Graduates struggle to find jobs, with more than a third of them remaining unemployed one or two years after graduation, said the World Bank in its latest report -- a damning evidence of the poor state of the country’s education system.
“This indicates a major skills gap,” said the Washington-based multilateral lender in the report ‘Bangladesh Development Update October 2019: Tertiary Education and Job Skills’, which was launched yesterday at its office in Dhaka.
Only 19 percent of college graduates are employed full-time or part-time, while nearly half are unemployed.
Furthermore, female graduates are far more likely to be unemployed and out of study two years after graduation: 43 percent of the female university graduates remain unemployed in contrast to 37 percent male graduates.
Many unemployed graduates opt to pursue higher levels of education, with mixed results.
Graduate tracking surveys found that around 75 percent of the polytechnic graduates, 30 percent of the college graduates and 20 percent of the university graduates have experienced joblessness lasting more than a year.
Unemployment is most problematic for graduates of affiliated colleges, which account for more than two-thirds of tertiary enrolled students.
“The high incidence of prolonged unemployment among graduates raises concerns about the job readiness and relevance of skills that tertiary educational institution in Bangladesh impart to their students,” the WB said.
Labour market surveys have consistently demonstrated that employers struggle to fill job vacancies for highly-skilled positions such as professionals, technicians and managers: around 69 percent of employers reported a shortage of skilled applicants for professional positions.
Employers in Bangladesh are seeking higher-order cognitive skills and soft skills, the report said.
They rank three higher-order cognitive and soft skills as most relevant for current work environment: problem-solving and independent thinking; work attitude; and positive personality.
“However, they struggle to find graduates with these skills.”
Around 80 percent of the employers of polytechnic graduates reported that problem-solving skills is a key area where polytechnics need to train students better.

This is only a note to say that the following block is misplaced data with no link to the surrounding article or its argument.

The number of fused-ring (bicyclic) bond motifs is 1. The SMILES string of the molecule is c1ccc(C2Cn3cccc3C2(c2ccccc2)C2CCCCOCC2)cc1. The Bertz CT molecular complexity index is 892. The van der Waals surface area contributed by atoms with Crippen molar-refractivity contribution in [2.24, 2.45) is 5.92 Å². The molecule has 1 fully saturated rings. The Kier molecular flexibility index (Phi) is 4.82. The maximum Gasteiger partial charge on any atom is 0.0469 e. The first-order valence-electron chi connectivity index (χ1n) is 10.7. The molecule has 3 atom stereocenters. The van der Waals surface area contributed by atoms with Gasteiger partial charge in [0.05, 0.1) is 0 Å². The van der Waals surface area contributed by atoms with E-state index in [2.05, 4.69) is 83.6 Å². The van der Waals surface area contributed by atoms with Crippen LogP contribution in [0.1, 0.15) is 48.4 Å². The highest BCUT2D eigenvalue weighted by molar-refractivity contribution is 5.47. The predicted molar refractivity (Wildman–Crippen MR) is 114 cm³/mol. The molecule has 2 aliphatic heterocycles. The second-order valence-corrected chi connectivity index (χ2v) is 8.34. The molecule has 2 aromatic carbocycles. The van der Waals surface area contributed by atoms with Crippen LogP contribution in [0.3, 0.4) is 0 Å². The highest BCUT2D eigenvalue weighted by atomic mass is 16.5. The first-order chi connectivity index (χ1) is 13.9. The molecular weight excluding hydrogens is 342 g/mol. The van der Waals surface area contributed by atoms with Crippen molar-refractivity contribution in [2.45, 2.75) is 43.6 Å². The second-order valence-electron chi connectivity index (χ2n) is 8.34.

Similarly, employers would like universities and colleges to strengthen skills training on information and communication technology, English and higher-order thinking such as communication, problem-solving and team work.
“Scarcity of qualified employees has resulted in higher pay for jobs requiring these skills in Bangladesh. To address this shortage, academic programs should be improved,” the WB said.
Meanwhile, employed tertiary graduates generally earn reasonable salaries, with university and male graduates faring better.
Most tertiary graduates make at least Tk 11,000 per month ($138) within one or two years after graduation. This level of income is comparable to the average national monthly earnings.
However, the return on qualification is not uniform.
University graduates earn significantly more than graduates from colleges or polytechnics. On average, their earnings are three times as high as that of tertiary college or polytechnic graduates.
A university graduate earns on average around Tk 29,932 per month ($375) with no significant gender wage gap.
On the other hand, gender wage gaps are significant among employed graduates from college and polytechnics, especially among those who are not full-time permanent employees.
To bridge the demand and supply gap, investments in skills training, equitable access for female and poor students, public funding mechanisms to develop market-relevant skills and an effective regulatory and accountability framework are needed, saidBernard Haven, senior economist of the WB and co-author of the report.
As Bangladesh moves towards upper middle-income status skills upgradation will become important, said Mercy Miyan Tembon, country director of the WB.
“To achieve its growth vision, Bangladesh will need a high-productivity economy.”
Human capital development that is responsive to labour market demand for higher-level skills and to rapid technological advancements will be crucial, she added.
“To address these challenges, we need to work together on a reform agenda covering accreditation, competency framework, institutional development and financing strategies in partnership with major industries,” she added.